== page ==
“I wanted to do some experimentation,” she said. “I do enjoy the abstract, and I usually like to paint big.”

Artist: Maya Kraushaar

Window: “I really enjoy working on art that incorporates light into it, so I figured a window would allow light to transfer through unlike a door,” Kraushaar said.

She chose a smaller window that could be displayed as window hanging and then got to work. “I tried something I had never done before,” she said. “I painted with glue.”

She mixed Elmer’s glue with acrylic paint and the effect on the glass is akin to faux stained glass, she said.

For her subject, she chose a theme that often finds its way into her artwork. “I love flowers and my favorite flower is the zinnia,” she said.

A decade ago her grandfather, who lives in Massachusetts, gave her seeds that he had harvested from his zinnias. She planted those seeds and has enjoyed the flowers and harvesting the seeds each year since. “They remind me of my grandparents,” she said.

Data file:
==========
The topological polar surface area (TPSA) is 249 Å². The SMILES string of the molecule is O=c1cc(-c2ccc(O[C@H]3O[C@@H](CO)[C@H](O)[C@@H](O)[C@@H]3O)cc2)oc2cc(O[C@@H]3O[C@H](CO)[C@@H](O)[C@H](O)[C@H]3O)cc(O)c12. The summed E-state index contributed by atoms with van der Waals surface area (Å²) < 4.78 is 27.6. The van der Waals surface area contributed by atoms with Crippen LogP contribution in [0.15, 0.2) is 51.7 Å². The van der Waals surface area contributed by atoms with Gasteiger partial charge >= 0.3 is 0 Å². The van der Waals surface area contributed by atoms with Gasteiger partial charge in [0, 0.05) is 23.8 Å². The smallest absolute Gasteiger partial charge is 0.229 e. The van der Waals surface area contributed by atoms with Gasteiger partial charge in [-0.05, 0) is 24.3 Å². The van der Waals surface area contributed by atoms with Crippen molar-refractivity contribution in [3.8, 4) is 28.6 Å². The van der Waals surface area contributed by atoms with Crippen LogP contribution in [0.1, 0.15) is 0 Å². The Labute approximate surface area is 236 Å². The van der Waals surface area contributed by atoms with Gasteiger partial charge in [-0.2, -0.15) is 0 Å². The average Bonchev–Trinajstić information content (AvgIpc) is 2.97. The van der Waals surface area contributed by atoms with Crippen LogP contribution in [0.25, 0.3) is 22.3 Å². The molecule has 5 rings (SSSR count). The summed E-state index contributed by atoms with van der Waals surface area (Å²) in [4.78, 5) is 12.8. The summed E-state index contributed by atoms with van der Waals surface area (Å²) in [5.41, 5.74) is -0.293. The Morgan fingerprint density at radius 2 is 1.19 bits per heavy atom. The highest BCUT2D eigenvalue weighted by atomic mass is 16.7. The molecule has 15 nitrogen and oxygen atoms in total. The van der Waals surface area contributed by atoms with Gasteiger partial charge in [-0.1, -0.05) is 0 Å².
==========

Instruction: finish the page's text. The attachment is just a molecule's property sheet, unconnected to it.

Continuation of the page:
Artist: Leigh Ashman

Door: Ashman decided to tackle not one door, but two. The French doors are inset with glass, which she always keeps an eye out for as that is what she primarily works with.

Accomplishing the doors’ geometric design was what “I would like to call a happy accident,” she said.

Inspired by pictures she had seen on Pinterest of a beautiful glass piece at The Fig House in Los Angeles, she intended to create stained glass windows for the doors, but couldn’t figure out a way to keep them stable, so she had to rethink her approach. She ended up gluing her glass design to the doors, then grouting around the pieces. She covered the back of the doors with sea glass spray paint, giving them an opaque effect.

“I learned from doing it differently,” she said “It was fun to modernize the doors.”

Artist: Claire Meil

Door: Meil has done several doors for Habitat’s “Expressive Doors & Widows” project in the past and all were solid doors until this year. “I wanted something the exact opposite of that,” she said.